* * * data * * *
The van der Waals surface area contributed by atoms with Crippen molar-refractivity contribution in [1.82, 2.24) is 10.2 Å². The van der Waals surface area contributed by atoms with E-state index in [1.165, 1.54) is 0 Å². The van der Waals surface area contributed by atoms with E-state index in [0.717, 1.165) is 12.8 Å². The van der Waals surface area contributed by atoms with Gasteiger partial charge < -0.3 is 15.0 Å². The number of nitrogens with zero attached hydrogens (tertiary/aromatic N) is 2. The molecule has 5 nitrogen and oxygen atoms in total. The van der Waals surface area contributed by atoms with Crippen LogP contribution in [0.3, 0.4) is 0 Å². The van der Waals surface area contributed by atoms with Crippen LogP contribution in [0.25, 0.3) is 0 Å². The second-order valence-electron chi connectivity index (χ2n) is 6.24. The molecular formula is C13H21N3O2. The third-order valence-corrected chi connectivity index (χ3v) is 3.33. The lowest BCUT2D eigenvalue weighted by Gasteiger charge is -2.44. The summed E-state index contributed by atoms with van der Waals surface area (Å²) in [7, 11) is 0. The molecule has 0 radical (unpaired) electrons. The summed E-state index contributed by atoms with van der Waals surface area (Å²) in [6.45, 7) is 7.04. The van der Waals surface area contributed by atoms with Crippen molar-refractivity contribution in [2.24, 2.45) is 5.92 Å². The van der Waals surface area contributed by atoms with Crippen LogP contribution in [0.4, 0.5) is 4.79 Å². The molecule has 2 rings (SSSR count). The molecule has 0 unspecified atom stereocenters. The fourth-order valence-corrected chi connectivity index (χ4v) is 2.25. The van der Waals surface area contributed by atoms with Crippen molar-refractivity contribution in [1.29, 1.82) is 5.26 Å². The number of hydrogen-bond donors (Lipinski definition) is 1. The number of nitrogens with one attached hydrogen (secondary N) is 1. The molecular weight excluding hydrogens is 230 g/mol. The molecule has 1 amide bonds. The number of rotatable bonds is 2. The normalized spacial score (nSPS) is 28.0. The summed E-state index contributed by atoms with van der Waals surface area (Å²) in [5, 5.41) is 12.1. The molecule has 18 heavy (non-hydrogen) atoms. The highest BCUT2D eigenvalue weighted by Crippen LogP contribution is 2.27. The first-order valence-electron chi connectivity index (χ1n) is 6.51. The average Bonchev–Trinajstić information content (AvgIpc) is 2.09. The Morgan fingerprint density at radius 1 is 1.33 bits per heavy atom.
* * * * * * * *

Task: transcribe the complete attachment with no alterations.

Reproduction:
The van der Waals surface area contributed by atoms with Crippen molar-refractivity contribution in [1.82, 2.24) is 10.2 Å². The van der Waals surface area contributed by atoms with E-state index in [1.165, 1.54) is 0 Å². The van der Waals surface area contributed by atoms with E-state index in [0.717, 1.165) is 12.8 Å². The van der Waals surface area contributed by atoms with Gasteiger partial charge < -0.3 is 15.0 Å². The number of nitrogens with zero attached hydrogens (tertiary/aromatic N) is 2. The molecule has 5 nitrogen and oxygen atoms in total. The van der Waals surface area contributed by atoms with Crippen LogP contribution in [0.3, 0.4) is 0 Å². The van der Waals surface area contributed by atoms with Crippen LogP contribution in [0.25, 0.3) is 0 Å². The second-order valence-electron chi connectivity index (χ2n) is 6.24. The molecular formula is C13H21N3O2. The third-order valence-corrected chi connectivity index (χ3v) is 3.33. The lowest BCUT2D eigenvalue weighted by Gasteiger charge is -2.44. The summed E-state index contributed by atoms with van der Waals surface area (Å²) in [7, 11) is 0. The molecule has 0 radical (unpaired) electrons. The summed E-state index contributed by atoms with van der Waals surface area (Å²) in [6.45, 7) is 7.04. The van der Waals surface area contributed by atoms with Crippen molar-refractivity contribution in [2.24, 2.45) is 5.92 Å². The van der Waals surface area contributed by atoms with Crippen LogP contribution in [0.4, 0.5) is 4.79 Å². The molecule has 2 rings (SSSR count). The molecule has 0 unspecified atom stereocenters. The fourth-order valence-corrected chi connectivity index (χ4v) is 2.25. The van der Waals surface area contributed by atoms with Crippen molar-refractivity contribution in [1.29, 1.82) is 5.26 Å². The number of hydrogen-bond donors (Lipinski definition) is 1. The number of nitrogens with one attached hydrogen (secondary N) is 1. The molecular weight excluding hydrogens is 230 g/mol. The molecule has 1 amide bonds. The number of rotatable bonds is 2. The normalized spacial score (nSPS) is 28.0. The summed E-state index contributed by atoms with van der Waals surface area (Å²) in [5, 5.41) is 12.1. The molecule has 18 heavy (non-hydrogen) atoms. The highest BCUT2D eigenvalue weighted by Crippen LogP contribution is 2.27. The first-order valence-electron chi connectivity index (χ1n) is 6.51. The average Bonchev–Trinajstić information content (AvgIpc) is 2.09. The Morgan fingerprint density at radius 1 is 1.33 bits per heavy atom.